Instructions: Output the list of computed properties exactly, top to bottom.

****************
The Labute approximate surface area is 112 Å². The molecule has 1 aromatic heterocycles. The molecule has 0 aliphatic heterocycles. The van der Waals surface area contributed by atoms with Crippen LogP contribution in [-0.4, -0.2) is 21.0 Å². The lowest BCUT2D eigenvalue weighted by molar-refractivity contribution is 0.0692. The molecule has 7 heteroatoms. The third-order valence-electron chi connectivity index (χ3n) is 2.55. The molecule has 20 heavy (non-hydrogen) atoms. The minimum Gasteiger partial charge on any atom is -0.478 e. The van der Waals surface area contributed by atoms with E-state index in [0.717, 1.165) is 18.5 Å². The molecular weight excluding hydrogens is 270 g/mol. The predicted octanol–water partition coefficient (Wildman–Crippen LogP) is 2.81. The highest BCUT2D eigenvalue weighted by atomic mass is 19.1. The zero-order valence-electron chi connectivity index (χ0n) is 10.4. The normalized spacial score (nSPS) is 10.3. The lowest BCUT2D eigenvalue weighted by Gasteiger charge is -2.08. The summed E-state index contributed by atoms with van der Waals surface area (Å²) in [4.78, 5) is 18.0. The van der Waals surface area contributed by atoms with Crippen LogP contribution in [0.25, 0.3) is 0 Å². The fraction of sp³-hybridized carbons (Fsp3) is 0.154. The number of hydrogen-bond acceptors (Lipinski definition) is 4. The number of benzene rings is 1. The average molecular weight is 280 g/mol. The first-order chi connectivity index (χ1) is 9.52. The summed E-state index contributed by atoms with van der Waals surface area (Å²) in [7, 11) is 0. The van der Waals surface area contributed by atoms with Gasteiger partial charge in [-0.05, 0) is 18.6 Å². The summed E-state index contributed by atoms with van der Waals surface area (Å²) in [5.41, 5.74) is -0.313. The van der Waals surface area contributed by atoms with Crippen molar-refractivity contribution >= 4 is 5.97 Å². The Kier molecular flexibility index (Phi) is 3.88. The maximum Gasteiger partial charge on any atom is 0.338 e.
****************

The Labute approximate surface area is 112 Å². The molecule has 1 aromatic heterocycles. The molecule has 0 aliphatic heterocycles. The van der Waals surface area contributed by atoms with Crippen LogP contribution in [-0.4, -0.2) is 21.0 Å². The lowest BCUT2D eigenvalue weighted by molar-refractivity contribution is 0.0692. The molecule has 7 heteroatoms. The third-order valence-electron chi connectivity index (χ3n) is 2.55. The molecule has 20 heavy (non-hydrogen) atoms. The minimum Gasteiger partial charge on any atom is -0.478 e. The van der Waals surface area contributed by atoms with E-state index in [0.717, 1.165) is 18.5 Å². The molecular weight excluding hydrogens is 270 g/mol. The predicted octanol–water partition coefficient (Wildman–Crippen LogP) is 2.81. The highest BCUT2D eigenvalue weighted by atomic mass is 19.1. The zero-order valence-electron chi connectivity index (χ0n) is 10.4. The normalized spacial score (nSPS) is 10.3. The lowest BCUT2D eigenvalue weighted by Gasteiger charge is -2.08. The summed E-state index contributed by atoms with van der Waals surface area (Å²) in [4.78, 5) is 18.0. The van der Waals surface area contributed by atoms with Crippen LogP contribution in [0.25, 0.3) is 0 Å². The fraction of sp³-hybridized carbons (Fsp3) is 0.154. The number of hydrogen-bond acceptors (Lipinski definition) is 4. The number of benzene rings is 1. The average molecular weight is 280 g/mol. The first-order chi connectivity index (χ1) is 9.52. The summed E-state index contributed by atoms with van der Waals surface area (Å²) in [7, 11) is 0. The van der Waals surface area contributed by atoms with Gasteiger partial charge in [-0.05, 0) is 18.6 Å². The summed E-state index contributed by atoms with van der Waals surface area (Å²) in [5.41, 5.74) is -0.313. The van der Waals surface area contributed by atoms with Crippen molar-refractivity contribution >= 4 is 5.97 Å². The Kier molecular flexibility index (Phi) is 3.88. The maximum Gasteiger partial charge on any atom is 0.338 e.